(e) In liquids, inter-molecular forces of attraction are weaker than solid.
Examples: Water, alcohol, milk, diesel, petrol, kerosene oil, vegetable oil, fruit juices etc.
Fig: Liquid matterSolids, liquids as well as gases can diffuse into liquids This is due to the fact that the interparticle spaces in liquids are larger and the particles in liquid state move freely.
(3) Gaseous state:
Properties of Gases:
(a) The matter in gaseous state has neither definite volume nor definite shape but it has a definite mass. It acquires the shape and volume of the container.
(b) Gases are highly compressible.
Fig: Evaporation , an example of gaseous matter
Physical nature of matter:
(1) Matter is made up of particles: The particle nature of matter can be demonstrated by a simple activity.
(a) Take about 50 ml water in 100 ml beaker.
(b) Mark the level of water.
(c) Add some salt to the beaker and stir with the help of a glass rod.
(d) Observe the change in water level.
Fig: Apparatus for experiment
Dissolution of salt in water: In a solution, particles of salt are present in the spaces between particles of water.
Conclusion: It is observed that the crystals of salt disappear. The level of water remains unchanged. These observations can be explained by assuming that matter is made up of small particles. On dissolution, the particles of salt get distributed into the spaces between particles of water.
(2) The constituent particles of matter are extremely small in size: The following activity demonstrates that the constituent particles of matter are very small.
(i) Take a 250 ml beaker and add 100 ml water to it.
(ii) Now add 2-3 crystals of potassium permanganate (KMnO4) and stir with a glass rod in order to dissolve the crystals.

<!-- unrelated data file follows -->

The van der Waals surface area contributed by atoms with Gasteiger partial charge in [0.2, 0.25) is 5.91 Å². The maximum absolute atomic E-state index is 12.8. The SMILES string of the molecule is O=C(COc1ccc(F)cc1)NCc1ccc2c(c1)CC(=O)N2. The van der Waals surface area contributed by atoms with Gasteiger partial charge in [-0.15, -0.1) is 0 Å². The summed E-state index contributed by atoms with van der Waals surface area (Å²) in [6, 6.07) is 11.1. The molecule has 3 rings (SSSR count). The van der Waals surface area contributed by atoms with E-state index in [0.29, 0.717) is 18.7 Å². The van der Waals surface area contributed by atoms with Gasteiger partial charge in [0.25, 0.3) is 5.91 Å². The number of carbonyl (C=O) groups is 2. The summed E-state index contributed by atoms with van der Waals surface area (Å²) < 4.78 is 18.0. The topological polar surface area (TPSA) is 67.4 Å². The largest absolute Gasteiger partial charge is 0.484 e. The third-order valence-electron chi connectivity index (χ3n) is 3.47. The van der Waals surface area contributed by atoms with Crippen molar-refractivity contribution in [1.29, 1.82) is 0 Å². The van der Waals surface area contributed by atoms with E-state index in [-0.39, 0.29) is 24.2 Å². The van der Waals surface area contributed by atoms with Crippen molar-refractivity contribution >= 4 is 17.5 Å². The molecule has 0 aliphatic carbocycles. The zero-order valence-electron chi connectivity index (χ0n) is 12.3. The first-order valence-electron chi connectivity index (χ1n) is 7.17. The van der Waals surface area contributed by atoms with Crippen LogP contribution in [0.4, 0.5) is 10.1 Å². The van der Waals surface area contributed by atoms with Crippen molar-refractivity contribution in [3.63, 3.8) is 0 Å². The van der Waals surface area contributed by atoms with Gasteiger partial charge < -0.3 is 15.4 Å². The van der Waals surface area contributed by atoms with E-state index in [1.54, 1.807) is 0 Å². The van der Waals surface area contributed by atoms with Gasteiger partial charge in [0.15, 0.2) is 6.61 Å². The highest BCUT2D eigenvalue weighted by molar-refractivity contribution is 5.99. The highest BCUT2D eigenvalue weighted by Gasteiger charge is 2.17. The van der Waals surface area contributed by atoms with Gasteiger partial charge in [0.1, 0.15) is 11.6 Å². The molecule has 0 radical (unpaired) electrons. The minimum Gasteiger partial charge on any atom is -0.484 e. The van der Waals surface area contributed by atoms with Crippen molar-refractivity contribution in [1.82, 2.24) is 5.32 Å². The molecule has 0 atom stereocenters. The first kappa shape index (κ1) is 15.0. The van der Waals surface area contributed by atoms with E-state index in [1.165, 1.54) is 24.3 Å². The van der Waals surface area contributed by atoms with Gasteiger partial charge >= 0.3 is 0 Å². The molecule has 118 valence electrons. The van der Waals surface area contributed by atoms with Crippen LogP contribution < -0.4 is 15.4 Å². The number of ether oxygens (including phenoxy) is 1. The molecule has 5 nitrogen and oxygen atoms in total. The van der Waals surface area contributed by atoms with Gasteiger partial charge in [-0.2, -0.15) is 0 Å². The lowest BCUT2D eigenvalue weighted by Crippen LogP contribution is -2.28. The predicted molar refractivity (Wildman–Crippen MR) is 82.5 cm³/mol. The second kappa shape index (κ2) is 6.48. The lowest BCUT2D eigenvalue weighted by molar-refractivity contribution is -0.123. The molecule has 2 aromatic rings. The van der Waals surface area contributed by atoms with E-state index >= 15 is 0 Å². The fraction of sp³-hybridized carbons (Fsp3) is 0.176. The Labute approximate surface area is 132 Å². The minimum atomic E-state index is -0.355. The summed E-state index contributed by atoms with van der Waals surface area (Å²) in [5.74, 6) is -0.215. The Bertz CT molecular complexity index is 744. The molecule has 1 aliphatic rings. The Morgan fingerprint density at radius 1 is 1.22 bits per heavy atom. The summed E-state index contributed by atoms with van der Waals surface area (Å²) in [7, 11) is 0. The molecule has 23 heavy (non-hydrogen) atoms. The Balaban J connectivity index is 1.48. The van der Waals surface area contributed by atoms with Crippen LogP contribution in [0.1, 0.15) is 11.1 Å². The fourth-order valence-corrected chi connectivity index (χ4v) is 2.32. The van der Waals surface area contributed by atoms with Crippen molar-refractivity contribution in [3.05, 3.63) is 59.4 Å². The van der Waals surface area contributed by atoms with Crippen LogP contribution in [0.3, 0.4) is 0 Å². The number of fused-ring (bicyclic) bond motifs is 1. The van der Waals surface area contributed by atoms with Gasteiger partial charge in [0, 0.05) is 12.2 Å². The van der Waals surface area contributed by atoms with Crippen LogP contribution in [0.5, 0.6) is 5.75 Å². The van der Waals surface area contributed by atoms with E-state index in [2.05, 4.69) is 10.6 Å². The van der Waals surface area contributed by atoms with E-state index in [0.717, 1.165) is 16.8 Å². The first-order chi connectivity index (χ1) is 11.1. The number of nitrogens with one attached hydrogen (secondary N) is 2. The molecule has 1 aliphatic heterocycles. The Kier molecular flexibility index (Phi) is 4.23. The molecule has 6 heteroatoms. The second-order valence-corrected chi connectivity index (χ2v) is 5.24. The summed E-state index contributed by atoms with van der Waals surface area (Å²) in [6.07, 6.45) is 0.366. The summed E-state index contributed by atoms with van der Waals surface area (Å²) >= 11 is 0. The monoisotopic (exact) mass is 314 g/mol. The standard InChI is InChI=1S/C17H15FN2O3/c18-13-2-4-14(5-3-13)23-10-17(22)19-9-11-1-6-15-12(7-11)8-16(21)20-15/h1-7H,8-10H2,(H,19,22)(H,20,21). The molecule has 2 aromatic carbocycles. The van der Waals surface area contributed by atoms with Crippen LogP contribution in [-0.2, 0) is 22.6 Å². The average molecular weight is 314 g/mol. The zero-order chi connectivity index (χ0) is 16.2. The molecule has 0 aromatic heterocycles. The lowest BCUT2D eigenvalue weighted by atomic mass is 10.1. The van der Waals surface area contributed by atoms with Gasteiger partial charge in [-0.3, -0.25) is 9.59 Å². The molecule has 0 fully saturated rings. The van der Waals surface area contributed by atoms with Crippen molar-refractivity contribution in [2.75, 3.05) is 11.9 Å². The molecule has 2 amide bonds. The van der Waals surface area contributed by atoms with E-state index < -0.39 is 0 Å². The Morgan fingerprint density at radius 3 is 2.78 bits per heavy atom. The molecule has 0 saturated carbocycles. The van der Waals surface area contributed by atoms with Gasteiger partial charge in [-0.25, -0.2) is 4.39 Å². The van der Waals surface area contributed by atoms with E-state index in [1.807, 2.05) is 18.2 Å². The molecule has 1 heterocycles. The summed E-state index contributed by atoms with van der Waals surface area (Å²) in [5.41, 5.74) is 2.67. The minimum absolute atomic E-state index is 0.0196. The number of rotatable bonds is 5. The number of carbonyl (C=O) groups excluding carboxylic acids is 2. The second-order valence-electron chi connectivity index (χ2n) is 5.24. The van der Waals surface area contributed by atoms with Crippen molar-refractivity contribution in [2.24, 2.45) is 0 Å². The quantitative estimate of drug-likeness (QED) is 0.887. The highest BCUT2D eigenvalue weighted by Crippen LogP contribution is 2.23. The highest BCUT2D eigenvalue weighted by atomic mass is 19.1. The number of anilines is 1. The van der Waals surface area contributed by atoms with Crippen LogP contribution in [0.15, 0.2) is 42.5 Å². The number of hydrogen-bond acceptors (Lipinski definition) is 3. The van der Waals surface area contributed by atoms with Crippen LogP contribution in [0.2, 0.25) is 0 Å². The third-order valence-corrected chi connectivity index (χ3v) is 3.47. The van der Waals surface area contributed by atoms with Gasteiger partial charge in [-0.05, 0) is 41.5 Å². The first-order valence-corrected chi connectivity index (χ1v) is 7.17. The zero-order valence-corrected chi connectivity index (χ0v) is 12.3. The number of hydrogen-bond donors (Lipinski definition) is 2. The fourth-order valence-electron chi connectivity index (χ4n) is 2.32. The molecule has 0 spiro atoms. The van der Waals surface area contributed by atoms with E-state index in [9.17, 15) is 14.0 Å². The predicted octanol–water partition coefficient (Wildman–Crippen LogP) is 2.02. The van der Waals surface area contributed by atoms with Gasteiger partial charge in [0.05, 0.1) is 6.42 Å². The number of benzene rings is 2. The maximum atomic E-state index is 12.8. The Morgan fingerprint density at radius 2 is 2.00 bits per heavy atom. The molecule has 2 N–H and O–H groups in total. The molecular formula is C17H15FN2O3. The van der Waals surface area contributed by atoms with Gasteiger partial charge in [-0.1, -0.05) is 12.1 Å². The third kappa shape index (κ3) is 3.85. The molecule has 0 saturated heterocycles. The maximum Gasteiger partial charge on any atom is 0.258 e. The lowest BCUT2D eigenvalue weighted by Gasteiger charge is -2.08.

(iii) Take 10 ml of this solution and add to 100 ml of water taken in another beaker.
(iv) Take 10 ml of this diluted solution and put into 100 ml of water taken in still another beaker.
(v) Repeat this process 10 times observe the colour of the solution in the last beaker.
Fig: Mixture of water and potassium permanganate
Decrease in colour of potassium permanganate solution
Conclusion: (i) It is observed that the water in the last beaker is still coloured but the intensity of colour becomes light. It indicates that potassium permanganate (KMnO4) crystal contains millions of tiny particles, some of which are still present even in the last beaker after so much dilution.
(ii) This experiment can be done by copper sulphate CuSO4·5H2O crystals, (for colours)
(iii) Dettol (for smell)
Characteristics of particles of matter:
(i) Particles of matter have space between them:
Activity - When sugar is dissolved in water, the volume of the liquid remains unchanged. During dissolution, the particles of sugar get into the spaces between the particles of water.
As a result, they get evenly distributed and there is no noticeable change in volume, similarly, when potassium permanganate is dissolved in water, its particle get evenly distributed throughout the bulk of water.
This is indicated by the uniform colour of the solution. This indicates that there are spaces between particles of matter. The particles of potassium permanganate get uniformly distributed in the spaces between water molecules.
Similarly when we prepare tea, coffee or lemonade (nimbu pani) we observe that particles of one type of matter get into the spaces between particles of other.
(ii) Particles of matter are continuously moving:
(a) If an incense stick (Agarbatti) is lighted and placed in one corner of a room, its pleasant smell spreads in the whole room quickly. It demonstrates that the particles of matter possess motion.
A burning incense stick produces some gases (vapour) having a pleasant smell. The particles of these gases due to motion spread in the entire room and their presence can be felt by sensing the smell.